The Empowered Challenger

Amy Risley | Skinfix

Episode Summary

Amy Risley believes that everything happens for a reason. By that logic, it makes sense she ended up with a successful beauty company. Her family worked in the beauty industry for years and after meeting Estée Lauder at the age of five, Amy felt empowered seeing a woman in such a powerful business role. As the founder and CEO of Skinfix, a beauty company that creates daily moisturizers, eczema treatments and other skincare products, Amy is taking on household name beauty brands with products that are clean, effective and backed by scientific studies. Not to mention, products that have changed the lives of many customers! On this episode of The Empowered Challenger, listen firsthand as Amy discusses her brand's journey from $100,000 in annual revenue to being carried exclusively by Sephora. She talks about the spark that led her down the entrepreneurial path, how an early partnership with Target helped develop her indie brand and what it's like to truly run a clean, sustainable and life-changing company.

Episode Notes

Amy Risley feels that she has always been an entrepreneur at heart. 

Because her father worked in manufacturing for Estée Lauder, she became obsessed with all of the "lotions and potions" he brought home during her childhood. She also met Estée Lauder when she was five — and according to Amy, seeing a woman in such a powerful role left a lasting impression. 

After graduating from Princeton and spending years doing marketing for beauty companies like L'Oréal, Estée Lauder and Jo Malone, Amy became a stay-at-home mom — although she knew she’d eventually return to work one day. Serendipitously, she met the woman who owned the recipe for Skinfix balm, which ignited Amy's entrepreneurial spark. 

Amy read customer testimonials from people who tried tons of outlandish remedies for serious skin issues, from diabetic foot ulcers to psoriasis; they claimed this healing balm helped alleviate their symptoms and enhanced their quality of life. After seeing these reports, Amy was 100% in.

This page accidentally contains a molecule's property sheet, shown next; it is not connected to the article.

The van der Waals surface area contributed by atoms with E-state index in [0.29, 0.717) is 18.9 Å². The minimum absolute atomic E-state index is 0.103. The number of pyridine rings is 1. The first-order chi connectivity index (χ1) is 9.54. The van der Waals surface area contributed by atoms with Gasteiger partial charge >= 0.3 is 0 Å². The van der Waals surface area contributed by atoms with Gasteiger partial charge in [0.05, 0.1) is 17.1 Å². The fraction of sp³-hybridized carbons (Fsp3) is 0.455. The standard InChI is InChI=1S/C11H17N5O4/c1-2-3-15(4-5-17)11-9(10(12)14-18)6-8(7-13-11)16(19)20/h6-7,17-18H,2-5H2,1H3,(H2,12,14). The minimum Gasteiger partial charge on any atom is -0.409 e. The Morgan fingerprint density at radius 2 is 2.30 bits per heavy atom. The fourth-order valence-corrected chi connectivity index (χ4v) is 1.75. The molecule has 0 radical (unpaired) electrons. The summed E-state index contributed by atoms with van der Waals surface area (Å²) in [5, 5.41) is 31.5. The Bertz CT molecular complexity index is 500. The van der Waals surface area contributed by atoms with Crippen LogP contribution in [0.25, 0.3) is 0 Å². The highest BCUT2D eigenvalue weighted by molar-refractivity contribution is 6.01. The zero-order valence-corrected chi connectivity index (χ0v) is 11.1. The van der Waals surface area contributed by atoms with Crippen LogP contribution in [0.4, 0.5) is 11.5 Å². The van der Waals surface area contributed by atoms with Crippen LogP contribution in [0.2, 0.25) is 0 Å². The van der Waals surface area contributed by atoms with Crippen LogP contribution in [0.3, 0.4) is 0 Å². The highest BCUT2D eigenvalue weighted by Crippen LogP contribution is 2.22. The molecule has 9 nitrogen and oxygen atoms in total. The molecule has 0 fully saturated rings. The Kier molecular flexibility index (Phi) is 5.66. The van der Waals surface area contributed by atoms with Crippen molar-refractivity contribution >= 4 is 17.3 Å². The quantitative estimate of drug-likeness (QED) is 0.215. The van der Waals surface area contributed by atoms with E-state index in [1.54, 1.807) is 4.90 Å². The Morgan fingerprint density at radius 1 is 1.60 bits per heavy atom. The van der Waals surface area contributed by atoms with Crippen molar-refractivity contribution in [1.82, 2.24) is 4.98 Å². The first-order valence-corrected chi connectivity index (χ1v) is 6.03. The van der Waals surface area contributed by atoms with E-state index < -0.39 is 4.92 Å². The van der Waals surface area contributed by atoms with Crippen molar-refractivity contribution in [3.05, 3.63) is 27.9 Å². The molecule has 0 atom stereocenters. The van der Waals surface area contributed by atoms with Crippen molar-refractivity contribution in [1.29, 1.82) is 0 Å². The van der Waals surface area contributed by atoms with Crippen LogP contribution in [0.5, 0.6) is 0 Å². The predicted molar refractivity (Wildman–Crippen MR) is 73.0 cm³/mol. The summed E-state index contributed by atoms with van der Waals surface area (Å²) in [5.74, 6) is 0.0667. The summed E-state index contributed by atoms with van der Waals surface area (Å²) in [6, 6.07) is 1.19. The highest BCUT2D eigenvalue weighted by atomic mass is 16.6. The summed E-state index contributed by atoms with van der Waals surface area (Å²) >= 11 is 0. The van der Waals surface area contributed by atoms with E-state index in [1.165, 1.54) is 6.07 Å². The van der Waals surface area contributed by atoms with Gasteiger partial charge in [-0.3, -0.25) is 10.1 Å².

The first order of business was to update the branding and create a highly targeted message. "When something does everything, it does nothing," Amy says. She took the brand from being an "everything balm" to focusing on eczema.

Amy knew Skinfix would be taking on major players like Aveeno and Cetaphil in the eczema category but she felt ready for it. This may have been a bit naive, but "I think you have to be naive and sort of a dreamer to really survive as an entrepreneur," Amy says. 

Landing an early partnership with Target was crucial for Skinfix's brand development and ultimate success. Target helped nurture the indie brand, providing guidance on what was important for its target market, such as being dermatologist-recommended and clinically proven. 

From $100,000 in annual revenue to being carried exclusively by Sephora, Amy built a company that challenges household name beauty brands. She'll never stop giving consumers "what they want and what they need at the right price, and delivering a solution that's actually going to help."

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Featured Challenger

👩 Name: Amy Risley

⚙️ How she challenges: As the founder and CEO of Skinfix, a beauty company that creates daily moisturizers, eczema treatments and other skincare products, Amy is taking on household name beauty brands with products that are clean, effective and backed by scientific studies. 

🧴 Company: Skinfix

💎 Noteworthy: Amy hosts the podcast Total Skin Nerds, which features conversations with top medical experts and skincare authorities about how to best care for skin.

🔍 Where to find Amy: LinkedIn

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Challenger Wisdom 

💡 Shifting brand positioning from everything to just one thing

"[The branding] was the part that I felt I knew how to do because of my experience at Lauder and L'Oréal and Coty [Prestige]. So I hired a design agency in New York and felt we really needed to upgrade the branding to make it a little more standout and also take the formula and really understand how we were going to position it. It was sort of positioned as an everything balm, and when something does everything, it does nothing. So we really thought we needed to figure out how we were going to focus and target the message, and we decided eczema was the category we wanted to play in."

💡 A little naivety is vital to surviving as an entrepreneur 

"We really felt that taking it to drug stores and mass merchandisers where we could compete directly with the CeraVe and the Aveenos and Cetaphils in that eczema category was where we wanted to go. I mean, you call this the challenger podcast, and we truly were bold and brazen enough to think we could go up against these big companies. Naive, maybe? … If I had known what it was going to be like, I probably wouldn't have done it. So I do think you have to be naive and be sort of a dreamer to really survive as an entrepreneur."